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Draghi, Assad, Putin and me

August 2, 2012

Well, since mid-june, not much has changed on the European front. And today, Draghi’s declaration wasn’t really exhilarating either; all European equity markets are down again. I won’t comment on the “irreversibility” (Draghi’s own words) of the Single Currency anymore. The market, by pricing negative rates for “core” country debt and junk level rates for the periphery is effectively saying, “it’s a matter of time”.

Europe’s sovereignty is put to test. If it wants to keep some sovereignty, it will have to act like one sovereign state, or else…today, the urgency is about reversing the risk of a Euro zone breakup instead of trying to figure out if the risk exists and how big it is.


This problem is blinding another one: Over the summer, the Syrian civil war will probably come to an end with the furnace of a Holy month of Ramadan in August. The world is (only) watching and I sense some nervousness in the dark corridors of the Kremlin. Putin has unconditionally supported the Assad regime so far. When it falls, Russia will have lost a good client (for weapons) but also a gentle host for its only Mediterranean naval base in Tartus. This may explain Putin’s eagerness to lend cheap money to Cyprus to bail out its banks (July 5th, Reuters) as Europeans hesitated. And still do.  Having read Isaac Asimov’s foundation novels, it sounds “Very Russian” to provide support with (serious) strings attached. If the Europeans keep on passing the decisional bucket from the ECB to politicians and vice versa, Russia, in the middle of the crisis, may also have a financial role to play, besides being a dangerously quasi-monopolistic energy provider to some European countries. This is not Science Fiction. If I were Russian, I would think, “this is my time”.

Enough of doom saying…as it’s been three months I thought I should look back at the exchanged investment ideas and see how they did in the turmoil. Even though rates were already low, we kept to fixed income instruments. It made sense: Bond indices (JPM Bond Index and Barclays Aggregate Corporate Index) are up by 7 to 9% year to date. Then, reading back my own writing:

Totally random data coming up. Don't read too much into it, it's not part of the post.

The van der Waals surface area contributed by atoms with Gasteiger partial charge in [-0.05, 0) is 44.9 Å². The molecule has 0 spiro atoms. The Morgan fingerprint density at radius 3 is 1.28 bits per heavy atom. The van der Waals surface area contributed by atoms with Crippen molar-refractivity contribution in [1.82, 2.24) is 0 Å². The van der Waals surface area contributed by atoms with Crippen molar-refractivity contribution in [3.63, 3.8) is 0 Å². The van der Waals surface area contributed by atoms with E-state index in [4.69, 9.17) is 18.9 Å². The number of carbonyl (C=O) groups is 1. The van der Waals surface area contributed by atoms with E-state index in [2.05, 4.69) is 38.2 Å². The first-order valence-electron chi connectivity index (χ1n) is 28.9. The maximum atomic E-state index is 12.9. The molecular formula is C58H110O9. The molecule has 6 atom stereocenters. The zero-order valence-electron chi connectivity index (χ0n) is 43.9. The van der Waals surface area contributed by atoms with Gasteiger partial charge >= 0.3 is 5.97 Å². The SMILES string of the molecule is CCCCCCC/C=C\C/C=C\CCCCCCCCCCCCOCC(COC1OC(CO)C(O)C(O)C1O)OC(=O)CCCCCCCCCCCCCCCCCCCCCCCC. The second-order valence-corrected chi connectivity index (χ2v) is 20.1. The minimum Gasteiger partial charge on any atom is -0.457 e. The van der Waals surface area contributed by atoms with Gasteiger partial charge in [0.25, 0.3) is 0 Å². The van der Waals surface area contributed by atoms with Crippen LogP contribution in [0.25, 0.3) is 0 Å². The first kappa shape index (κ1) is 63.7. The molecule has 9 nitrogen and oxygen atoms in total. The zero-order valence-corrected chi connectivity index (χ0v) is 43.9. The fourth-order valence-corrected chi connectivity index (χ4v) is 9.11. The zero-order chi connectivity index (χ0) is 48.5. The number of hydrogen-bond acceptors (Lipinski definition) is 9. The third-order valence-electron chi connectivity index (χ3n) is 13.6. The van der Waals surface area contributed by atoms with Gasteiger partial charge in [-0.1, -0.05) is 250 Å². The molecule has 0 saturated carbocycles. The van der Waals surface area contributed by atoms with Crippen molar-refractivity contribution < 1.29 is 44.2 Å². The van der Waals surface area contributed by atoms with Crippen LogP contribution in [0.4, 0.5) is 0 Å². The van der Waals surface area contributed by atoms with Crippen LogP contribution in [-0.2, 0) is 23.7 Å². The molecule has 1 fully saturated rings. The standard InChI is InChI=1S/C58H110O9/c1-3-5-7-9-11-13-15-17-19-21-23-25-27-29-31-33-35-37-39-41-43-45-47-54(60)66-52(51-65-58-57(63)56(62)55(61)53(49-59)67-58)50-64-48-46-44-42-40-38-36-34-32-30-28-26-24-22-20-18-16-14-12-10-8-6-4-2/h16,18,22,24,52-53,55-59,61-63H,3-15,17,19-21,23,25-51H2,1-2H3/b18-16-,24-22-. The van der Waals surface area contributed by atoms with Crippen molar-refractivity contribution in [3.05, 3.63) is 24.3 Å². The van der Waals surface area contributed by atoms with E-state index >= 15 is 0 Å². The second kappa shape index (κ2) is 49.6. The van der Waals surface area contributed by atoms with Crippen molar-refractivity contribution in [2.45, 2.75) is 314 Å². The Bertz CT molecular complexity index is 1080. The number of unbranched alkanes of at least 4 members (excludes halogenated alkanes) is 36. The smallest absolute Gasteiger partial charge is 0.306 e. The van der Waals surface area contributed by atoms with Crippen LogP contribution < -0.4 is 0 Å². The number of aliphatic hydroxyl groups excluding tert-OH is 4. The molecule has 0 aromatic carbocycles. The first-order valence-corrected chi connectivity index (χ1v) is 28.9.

1)   17 April, We reduced overall equity exposure and hedged the € against US$. Equities didn’t move much (actually they did go up and down) but the Single European Currency lost serious ground from 1.3123 to 1.2271

2)   2 may, we bought some Belgian real estate. The relevant index went from 109.20 to 113.62 over the period.

3)   8 may, we bought US property. The relevant index went from 67.87 to 70.65 over the period.

4)   8 may, we sold out of the money put options on solid equity index components.  Most of the equity indices are either flat or higher, while volatility crushed. Options died worthless. We keep the premium.

5)   16 June, we bought some VIX futures. That was a bad idea. Volatility crashed dramatically. This is really a professional instrument for which structural demand is difficult to assess. We won’t get into that again.

What’s next? I like to stay in fixed income, more in high yield and emerging markets. As alternatives, I stick to real estate in Belgium and the US, while I add some exposure to global convertible bond funds. Lower structural volatility, lower interest rates and depressed share prices make this asset class a defensive component within the equity realm. Also, I add some sustainable (and ethical) investments, via dedicated funds.

From → Markets view

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